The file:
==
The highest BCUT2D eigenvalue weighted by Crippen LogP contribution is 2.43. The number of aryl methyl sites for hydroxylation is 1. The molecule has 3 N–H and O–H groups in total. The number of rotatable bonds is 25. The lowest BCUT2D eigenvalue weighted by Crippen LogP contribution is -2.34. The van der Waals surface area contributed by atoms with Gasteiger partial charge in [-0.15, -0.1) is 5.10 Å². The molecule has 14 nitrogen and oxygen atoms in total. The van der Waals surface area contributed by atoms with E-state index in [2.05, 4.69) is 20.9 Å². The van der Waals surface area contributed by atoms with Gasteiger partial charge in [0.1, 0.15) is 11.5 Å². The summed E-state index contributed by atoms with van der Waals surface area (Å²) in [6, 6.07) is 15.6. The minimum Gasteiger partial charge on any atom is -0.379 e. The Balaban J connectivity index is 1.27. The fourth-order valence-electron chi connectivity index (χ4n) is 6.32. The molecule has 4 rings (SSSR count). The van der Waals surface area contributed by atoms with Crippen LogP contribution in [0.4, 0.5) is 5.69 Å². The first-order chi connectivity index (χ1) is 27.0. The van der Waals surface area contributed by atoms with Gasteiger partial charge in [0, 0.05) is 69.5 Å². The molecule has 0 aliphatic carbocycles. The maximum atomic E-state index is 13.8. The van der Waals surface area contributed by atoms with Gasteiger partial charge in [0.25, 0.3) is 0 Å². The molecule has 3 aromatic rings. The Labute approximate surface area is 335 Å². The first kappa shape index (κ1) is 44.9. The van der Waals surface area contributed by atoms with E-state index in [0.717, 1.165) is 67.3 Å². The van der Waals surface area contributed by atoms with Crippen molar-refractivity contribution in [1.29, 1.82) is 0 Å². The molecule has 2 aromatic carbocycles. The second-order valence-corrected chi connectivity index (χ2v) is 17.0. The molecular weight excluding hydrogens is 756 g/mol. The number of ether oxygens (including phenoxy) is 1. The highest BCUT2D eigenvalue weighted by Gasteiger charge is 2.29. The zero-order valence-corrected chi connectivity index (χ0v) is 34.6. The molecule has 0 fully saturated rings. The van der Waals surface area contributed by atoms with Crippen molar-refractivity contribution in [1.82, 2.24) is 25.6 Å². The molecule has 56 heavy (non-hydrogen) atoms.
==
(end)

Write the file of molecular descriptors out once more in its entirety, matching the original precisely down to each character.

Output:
The highest BCUT2D eigenvalue weighted by Crippen LogP contribution is 2.43. The number of aryl methyl sites for hydroxylation is 1. The molecule has 3 N–H and O–H groups in total. The number of rotatable bonds is 25. The lowest BCUT2D eigenvalue weighted by Crippen LogP contribution is -2.34. The van der Waals surface area contributed by atoms with Gasteiger partial charge in [-0.15, -0.1) is 5.10 Å². The molecule has 14 nitrogen and oxygen atoms in total. The van der Waals surface area contributed by atoms with E-state index in [2.05, 4.69) is 20.9 Å². The van der Waals surface area contributed by atoms with Gasteiger partial charge in [0.1, 0.15) is 11.5 Å². The summed E-state index contributed by atoms with van der Waals surface area (Å²) in [6, 6.07) is 15.6. The minimum Gasteiger partial charge on any atom is -0.379 e. The Balaban J connectivity index is 1.27. The fourth-order valence-electron chi connectivity index (χ4n) is 6.32. The molecule has 4 rings (SSSR count). The van der Waals surface area contributed by atoms with Crippen LogP contribution in [0.4, 0.5) is 5.69 Å². The first-order chi connectivity index (χ1) is 27.0. The van der Waals surface area contributed by atoms with Gasteiger partial charge in [0, 0.05) is 69.5 Å². The molecule has 0 aliphatic carbocycles. The maximum atomic E-state index is 13.8. The van der Waals surface area contributed by atoms with Gasteiger partial charge in [0.25, 0.3) is 0 Å². The molecule has 3 aromatic rings. The Labute approximate surface area is 335 Å². The first kappa shape index (κ1) is 44.9. The van der Waals surface area contributed by atoms with E-state index in [0.717, 1.165) is 67.3 Å². The van der Waals surface area contributed by atoms with Crippen molar-refractivity contribution in [1.29, 1.82) is 0 Å². The molecule has 2 aromatic carbocycles. The second-order valence-corrected chi connectivity index (χ2v) is 17.0. The molecular weight excluding hydrogens is 756 g/mol. The number of ether oxygens (including phenoxy) is 1. The highest BCUT2D eigenvalue weighted by Gasteiger charge is 2.29. The zero-order valence-corrected chi connectivity index (χ0v) is 34.6. The molecule has 0 fully saturated rings. The van der Waals surface area contributed by atoms with Crippen molar-refractivity contribution in [1.82, 2.24) is 25.6 Å². The molecule has 56 heavy (non-hydrogen) atoms.